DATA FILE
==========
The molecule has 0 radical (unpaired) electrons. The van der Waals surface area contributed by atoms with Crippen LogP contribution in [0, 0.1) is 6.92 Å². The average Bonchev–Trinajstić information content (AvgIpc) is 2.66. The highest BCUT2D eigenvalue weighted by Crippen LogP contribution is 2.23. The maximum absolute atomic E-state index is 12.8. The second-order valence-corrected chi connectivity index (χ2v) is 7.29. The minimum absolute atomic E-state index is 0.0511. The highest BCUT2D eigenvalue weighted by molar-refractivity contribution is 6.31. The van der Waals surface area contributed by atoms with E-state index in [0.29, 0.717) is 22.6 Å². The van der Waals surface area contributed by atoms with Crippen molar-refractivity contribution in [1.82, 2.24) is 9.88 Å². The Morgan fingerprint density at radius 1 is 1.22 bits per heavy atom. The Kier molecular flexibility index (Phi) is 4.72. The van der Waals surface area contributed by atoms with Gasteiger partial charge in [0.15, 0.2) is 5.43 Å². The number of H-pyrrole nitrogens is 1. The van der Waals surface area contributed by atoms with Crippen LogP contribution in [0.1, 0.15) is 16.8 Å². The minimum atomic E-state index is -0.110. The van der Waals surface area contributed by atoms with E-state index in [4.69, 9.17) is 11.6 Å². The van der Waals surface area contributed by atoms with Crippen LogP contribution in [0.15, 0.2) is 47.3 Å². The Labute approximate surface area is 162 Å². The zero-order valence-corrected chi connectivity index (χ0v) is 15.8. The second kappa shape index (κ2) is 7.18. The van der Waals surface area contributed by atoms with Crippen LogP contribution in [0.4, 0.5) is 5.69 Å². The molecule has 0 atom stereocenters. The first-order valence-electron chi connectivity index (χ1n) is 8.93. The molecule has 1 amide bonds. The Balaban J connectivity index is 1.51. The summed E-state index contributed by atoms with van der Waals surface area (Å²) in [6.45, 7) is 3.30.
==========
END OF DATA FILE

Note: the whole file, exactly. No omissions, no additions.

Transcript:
The molecule has 0 radical (unpaired) electrons. The van der Waals surface area contributed by atoms with Crippen LogP contribution in [0, 0.1) is 6.92 Å². The average Bonchev–Trinajstić information content (AvgIpc) is 2.66. The highest BCUT2D eigenvalue weighted by Crippen LogP contribution is 2.23. The maximum absolute atomic E-state index is 12.8. The second-order valence-corrected chi connectivity index (χ2v) is 7.29. The minimum absolute atomic E-state index is 0.0511. The highest BCUT2D eigenvalue weighted by molar-refractivity contribution is 6.31. The van der Waals surface area contributed by atoms with E-state index in [0.29, 0.717) is 22.6 Å². The van der Waals surface area contributed by atoms with Crippen molar-refractivity contribution in [1.82, 2.24) is 9.88 Å². The Morgan fingerprint density at radius 1 is 1.22 bits per heavy atom. The Kier molecular flexibility index (Phi) is 4.72. The van der Waals surface area contributed by atoms with Gasteiger partial charge in [0.15, 0.2) is 5.43 Å². The number of H-pyrrole nitrogens is 1. The van der Waals surface area contributed by atoms with Crippen LogP contribution in [0.1, 0.15) is 16.8 Å². The minimum atomic E-state index is -0.110. The van der Waals surface area contributed by atoms with E-state index in [4.69, 9.17) is 11.6 Å². The van der Waals surface area contributed by atoms with Crippen LogP contribution in [0.15, 0.2) is 47.3 Å². The Labute approximate surface area is 162 Å². The zero-order valence-corrected chi connectivity index (χ0v) is 15.8. The second kappa shape index (κ2) is 7.18. The van der Waals surface area contributed by atoms with Crippen LogP contribution in [0.4, 0.5) is 5.69 Å². The molecule has 0 atom stereocenters. The first-order valence-electron chi connectivity index (χ1n) is 8.93. The molecule has 1 amide bonds. The Balaban J connectivity index is 1.51. The summed E-state index contributed by atoms with van der Waals surface area (Å²) in [6.45, 7) is 3.30.